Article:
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Sun May 5, 2013, 04:44 PM


History is a strong fucking thing...

This moment, I'm sitting in the very room in which my father was born in 1923. No shit. My house was purchased by my great-grandfather in 1917. It passed from him to my grandmother, and then to my mother (who passed in 1999) and then to my oldest sister. I am a caretaker for my sister who suffers from diabetes.

Here I am, almost 90 years after my father's birth, in the VERY same room where he entered this curious world, and I'm contemplating today's ills.

One would think that the world of 1923 would be anachronistic to the world of today. But it's not.

Sure... they didn't have the internet. They didn't even have good roads on which to travel.

But, 90 years later, we're still dealing with nativism. With racism. And now the bizzare blood-lust happening in Worcester.

I have one simple plea to my fellow DUers. What the fuck have we become?????

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Reply History is a strong fucking thing... (Original post)
Cooley Hurd May 2013 OP
Journeyman May 2013 #1
Cooley Hurd May 2013 #2
Ichingcarpenter May 2013 #3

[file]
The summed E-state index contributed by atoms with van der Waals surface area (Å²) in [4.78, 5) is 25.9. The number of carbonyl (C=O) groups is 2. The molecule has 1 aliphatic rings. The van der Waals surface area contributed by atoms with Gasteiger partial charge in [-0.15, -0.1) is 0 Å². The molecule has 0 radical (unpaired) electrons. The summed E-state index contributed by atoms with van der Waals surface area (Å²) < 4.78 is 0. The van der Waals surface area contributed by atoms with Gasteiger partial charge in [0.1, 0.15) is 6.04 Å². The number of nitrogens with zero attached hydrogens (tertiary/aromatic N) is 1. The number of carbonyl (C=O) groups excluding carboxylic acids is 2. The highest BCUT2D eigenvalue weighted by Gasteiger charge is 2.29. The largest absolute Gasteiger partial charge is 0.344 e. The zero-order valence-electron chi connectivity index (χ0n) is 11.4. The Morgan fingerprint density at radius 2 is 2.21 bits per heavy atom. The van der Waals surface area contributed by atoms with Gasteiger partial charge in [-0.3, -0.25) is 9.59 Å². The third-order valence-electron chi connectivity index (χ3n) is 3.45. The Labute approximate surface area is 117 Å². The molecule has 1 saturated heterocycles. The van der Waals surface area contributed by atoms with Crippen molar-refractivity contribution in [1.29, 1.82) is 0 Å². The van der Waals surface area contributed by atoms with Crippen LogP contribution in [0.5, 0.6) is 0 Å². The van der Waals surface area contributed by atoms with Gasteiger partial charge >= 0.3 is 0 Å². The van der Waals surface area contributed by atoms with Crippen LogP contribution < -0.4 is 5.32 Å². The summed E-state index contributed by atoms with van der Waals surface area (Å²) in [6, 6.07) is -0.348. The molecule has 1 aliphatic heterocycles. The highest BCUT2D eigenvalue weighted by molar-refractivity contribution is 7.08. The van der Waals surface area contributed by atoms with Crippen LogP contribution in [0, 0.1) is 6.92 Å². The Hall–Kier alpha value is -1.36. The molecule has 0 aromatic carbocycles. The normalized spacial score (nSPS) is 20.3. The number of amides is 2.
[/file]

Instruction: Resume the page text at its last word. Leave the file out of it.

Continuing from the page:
Cooley Hurd May 2013 #4

Response to Cooley Hurd (Original post)

Sun May 5, 2013, 05:15 PM

1. We've become what we have always been . . .

Imperfect, transient beings, groping our way through the darkness of our ignorance, occasionally learning to shed light on our situation, and always looking for what may give us an advantage, be it personal or as a society.

I see vast differences between our world and that of our fathers. Not as many as any of us would prefer, but tangible, undeniably better differences. Are they under attack? Yes, of course. If history teaches anything, it's that struggle will always remain at our core.

Quite remarkable, by the way, that you write from within the walls of your ancestral home. My great-grandfather bought his land, too, but my grandfather was unable to hold on. He lost his when the nascent Depression first hit the midwest in the mid-'20s. He was fortunate; he arrived in California well before the deluge, and managed to acquire another home before his untimely death in his early 60s. That home was too small and there were too many competing interests when my Grandmother passed, so the land was sold. Today, I live in my own home, mortgage-free, and hope to pass it to my children. As I'm close to the sea, though, I've advised them to sell it quickly when I'm gone, that they might escape another, quite different but just as inevitable, deluge that is building.

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Response to Journeyman (Reply #1)

Sun May 5, 2013, 05:19 PM

2. I write this from a middle-class street in a Northeastern city in Central NY...


...there's a few more crack-dealers than there were in 1923.

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Response to Cooley Hurd (Original post)

Sun May 5, 2013, 05:29 PM

3. KKK march on Washington 1925

Progress has been made but the journey is long

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Response to Ichingcarpenter (Reply #3)

Sun May 5, 2013, 10:27 PM

4. I'm sure Gutzon Borglum is in the queue....


One of my favorite sculptors, but VERY effed up when it came to politics.

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